Neuroimaging referral for dementia diagnosis: The specialist's perspective in Ireland

Ciblis, A.S. and Butler, M-L. and Bokde, L.W. and Mullins, P.G. and O'Neill, D. and McNulty, J.P. (2015) Neuroimaging referral for dementia diagnosis: The specialist's perspective in Ireland. Alzheimer's & Dementia: Diagnosis, Assessment & Disease Monitoring, 1 (1). pp. 41-47. DOI: 10.1016/j.dadm.2014.11.011

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Background: Neuroimaging is an increasingly important tool in the diagnostic workup of dementia. Neurologists, geriatricians, and old-age psychiatrists are involved in key tasks in the diagnostic process, frequently referring patients with suspected dementia for neuroimaging. Methods: The research design was a postal survey of all geriatricians, old-age psychiatrists, and neurologists in the Republic of Ireland (N5176) as identified by the Irish Medical Directory 2011�2012 and supplementary listings. Results: Almost 65% of specialists did not have access to 2-[18F]fluoro-2-deoxy-D-glucose positron emission (FDG-PET) or FDG-PET/computed tomography (CT), and 80.3% did not have access to perfusion hexamethylpropyleneamine oxime single-photon emission computed tomography (SPECT) or dopaminergic iodine-123-radiolabeled 2b-carbomethoxy-3b-(4-iodophenyl)-N- (3-fluoropropyl) nortropane SPECT. Most specialists (88.7%) referred patients with mild cognitive impairment or suspected dementia for magnetic resonance imaging (MRI), 81.7% referred for CT, and 26.8% for FDG-PET or FDG-PET/CT. Only 44.6% of respondents were aware of dementiaspecific protocols for referrals for neuroimaging. Conclusion: Specialist access to imaging modalities other than CT and MRI is restricted. Improved access may affect patient treatment and care..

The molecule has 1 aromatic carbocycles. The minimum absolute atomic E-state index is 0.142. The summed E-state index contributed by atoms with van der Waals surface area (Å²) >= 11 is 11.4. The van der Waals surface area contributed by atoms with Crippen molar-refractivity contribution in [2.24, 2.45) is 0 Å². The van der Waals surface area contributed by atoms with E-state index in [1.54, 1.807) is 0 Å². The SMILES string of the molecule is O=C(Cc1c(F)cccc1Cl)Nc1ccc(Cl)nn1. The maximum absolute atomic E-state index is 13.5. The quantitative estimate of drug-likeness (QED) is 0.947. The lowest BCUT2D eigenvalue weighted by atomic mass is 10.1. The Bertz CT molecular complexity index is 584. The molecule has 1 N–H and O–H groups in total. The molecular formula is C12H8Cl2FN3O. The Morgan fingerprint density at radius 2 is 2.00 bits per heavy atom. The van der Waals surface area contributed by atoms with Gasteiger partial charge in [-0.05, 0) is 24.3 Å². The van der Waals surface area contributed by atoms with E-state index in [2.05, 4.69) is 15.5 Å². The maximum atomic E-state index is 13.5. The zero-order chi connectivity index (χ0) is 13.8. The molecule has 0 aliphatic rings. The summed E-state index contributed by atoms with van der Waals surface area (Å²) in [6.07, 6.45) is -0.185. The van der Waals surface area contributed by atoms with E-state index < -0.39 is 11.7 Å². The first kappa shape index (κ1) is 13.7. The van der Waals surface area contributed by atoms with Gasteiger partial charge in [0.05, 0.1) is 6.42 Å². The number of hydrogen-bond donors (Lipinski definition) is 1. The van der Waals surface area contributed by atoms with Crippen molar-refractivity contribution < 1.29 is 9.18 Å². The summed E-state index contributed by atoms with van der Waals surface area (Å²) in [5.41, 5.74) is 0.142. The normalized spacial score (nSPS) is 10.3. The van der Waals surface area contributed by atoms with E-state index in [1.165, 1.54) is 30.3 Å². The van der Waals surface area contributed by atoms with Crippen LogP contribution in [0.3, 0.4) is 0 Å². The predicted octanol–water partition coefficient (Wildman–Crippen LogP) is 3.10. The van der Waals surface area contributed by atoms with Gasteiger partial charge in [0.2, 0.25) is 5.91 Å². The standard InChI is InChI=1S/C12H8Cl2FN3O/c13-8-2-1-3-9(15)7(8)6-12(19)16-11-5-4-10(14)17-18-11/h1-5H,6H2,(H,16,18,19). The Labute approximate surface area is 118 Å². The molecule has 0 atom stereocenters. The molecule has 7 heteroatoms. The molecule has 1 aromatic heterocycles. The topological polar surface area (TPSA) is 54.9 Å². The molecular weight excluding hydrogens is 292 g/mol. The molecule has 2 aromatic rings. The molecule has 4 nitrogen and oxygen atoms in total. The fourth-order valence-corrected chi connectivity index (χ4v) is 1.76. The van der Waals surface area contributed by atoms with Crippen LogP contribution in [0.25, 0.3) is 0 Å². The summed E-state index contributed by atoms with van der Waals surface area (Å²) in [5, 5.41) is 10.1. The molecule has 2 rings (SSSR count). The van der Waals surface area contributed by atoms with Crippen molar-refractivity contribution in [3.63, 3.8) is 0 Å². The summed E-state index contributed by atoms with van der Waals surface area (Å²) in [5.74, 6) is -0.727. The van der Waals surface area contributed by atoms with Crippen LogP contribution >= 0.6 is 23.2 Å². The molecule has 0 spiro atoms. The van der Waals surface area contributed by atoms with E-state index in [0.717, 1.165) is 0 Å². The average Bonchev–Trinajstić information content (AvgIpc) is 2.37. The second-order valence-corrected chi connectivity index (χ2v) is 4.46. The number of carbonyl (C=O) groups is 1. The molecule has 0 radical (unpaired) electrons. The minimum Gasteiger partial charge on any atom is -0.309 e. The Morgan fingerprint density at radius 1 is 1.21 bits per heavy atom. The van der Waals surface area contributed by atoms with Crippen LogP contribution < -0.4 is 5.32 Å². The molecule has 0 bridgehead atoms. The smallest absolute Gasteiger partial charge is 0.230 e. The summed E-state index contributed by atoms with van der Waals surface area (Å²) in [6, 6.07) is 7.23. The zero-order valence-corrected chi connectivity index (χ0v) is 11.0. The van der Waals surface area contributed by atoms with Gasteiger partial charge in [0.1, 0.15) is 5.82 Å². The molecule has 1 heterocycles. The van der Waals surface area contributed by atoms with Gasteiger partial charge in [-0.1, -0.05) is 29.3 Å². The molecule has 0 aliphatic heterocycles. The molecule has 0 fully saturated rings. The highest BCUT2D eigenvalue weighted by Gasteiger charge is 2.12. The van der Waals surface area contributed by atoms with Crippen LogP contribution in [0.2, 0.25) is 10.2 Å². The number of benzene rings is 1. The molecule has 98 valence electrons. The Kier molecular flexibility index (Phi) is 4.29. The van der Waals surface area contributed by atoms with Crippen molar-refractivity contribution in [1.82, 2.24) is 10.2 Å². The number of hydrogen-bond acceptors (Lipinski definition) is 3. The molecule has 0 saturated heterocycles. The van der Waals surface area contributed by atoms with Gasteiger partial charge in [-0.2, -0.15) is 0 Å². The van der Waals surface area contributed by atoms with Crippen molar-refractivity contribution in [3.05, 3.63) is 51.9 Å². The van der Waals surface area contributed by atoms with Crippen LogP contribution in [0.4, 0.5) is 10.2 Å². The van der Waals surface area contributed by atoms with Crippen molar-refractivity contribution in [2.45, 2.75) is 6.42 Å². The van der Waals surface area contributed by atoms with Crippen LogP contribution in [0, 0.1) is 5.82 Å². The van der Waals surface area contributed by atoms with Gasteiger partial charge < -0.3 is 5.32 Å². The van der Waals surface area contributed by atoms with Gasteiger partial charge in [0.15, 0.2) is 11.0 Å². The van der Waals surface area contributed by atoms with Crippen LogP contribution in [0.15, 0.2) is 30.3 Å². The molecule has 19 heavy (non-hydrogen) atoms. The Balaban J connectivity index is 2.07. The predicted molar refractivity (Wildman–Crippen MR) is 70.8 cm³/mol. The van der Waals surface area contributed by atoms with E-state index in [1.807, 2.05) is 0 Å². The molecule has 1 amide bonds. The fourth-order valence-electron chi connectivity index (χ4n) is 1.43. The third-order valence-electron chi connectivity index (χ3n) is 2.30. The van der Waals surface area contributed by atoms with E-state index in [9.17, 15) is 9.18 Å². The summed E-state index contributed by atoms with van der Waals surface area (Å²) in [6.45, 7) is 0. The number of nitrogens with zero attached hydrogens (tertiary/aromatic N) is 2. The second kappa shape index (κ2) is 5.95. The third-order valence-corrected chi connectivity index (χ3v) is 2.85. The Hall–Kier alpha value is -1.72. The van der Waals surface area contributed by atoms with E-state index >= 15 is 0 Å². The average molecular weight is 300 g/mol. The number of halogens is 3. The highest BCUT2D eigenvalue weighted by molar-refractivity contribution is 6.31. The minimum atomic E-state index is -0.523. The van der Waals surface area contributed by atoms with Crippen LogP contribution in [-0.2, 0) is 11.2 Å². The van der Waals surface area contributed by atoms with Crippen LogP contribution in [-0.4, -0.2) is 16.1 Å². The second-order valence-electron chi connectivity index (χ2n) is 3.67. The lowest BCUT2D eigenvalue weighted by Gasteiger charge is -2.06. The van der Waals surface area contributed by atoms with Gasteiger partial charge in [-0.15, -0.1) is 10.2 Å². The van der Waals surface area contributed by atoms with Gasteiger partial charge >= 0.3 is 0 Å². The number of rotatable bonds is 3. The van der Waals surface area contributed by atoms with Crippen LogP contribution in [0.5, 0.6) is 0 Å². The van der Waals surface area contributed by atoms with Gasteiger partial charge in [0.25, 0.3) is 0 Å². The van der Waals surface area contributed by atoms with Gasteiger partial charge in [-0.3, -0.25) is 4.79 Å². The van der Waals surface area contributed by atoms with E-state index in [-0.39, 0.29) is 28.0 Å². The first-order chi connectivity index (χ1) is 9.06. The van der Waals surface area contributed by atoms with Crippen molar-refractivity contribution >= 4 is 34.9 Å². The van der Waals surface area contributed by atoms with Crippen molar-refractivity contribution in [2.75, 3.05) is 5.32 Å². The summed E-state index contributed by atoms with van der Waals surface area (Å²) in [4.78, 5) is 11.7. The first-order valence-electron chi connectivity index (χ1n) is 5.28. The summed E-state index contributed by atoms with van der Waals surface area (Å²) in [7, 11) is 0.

Item Type: Article
Subjects: Research Publications
Departments: College of Health and Behavioural Sciences > School of Psychology
Date Deposited: 17 Apr 2015 02:12
Last Modified: 14 Oct 2015 02:40
ISSN: 2352-8729
URI: http://e.bangor.ac.uk/id/eprint/3700
Identification Number: DOI: 10.1016/j.dadm.2014.11.011
Publisher: Elsevier
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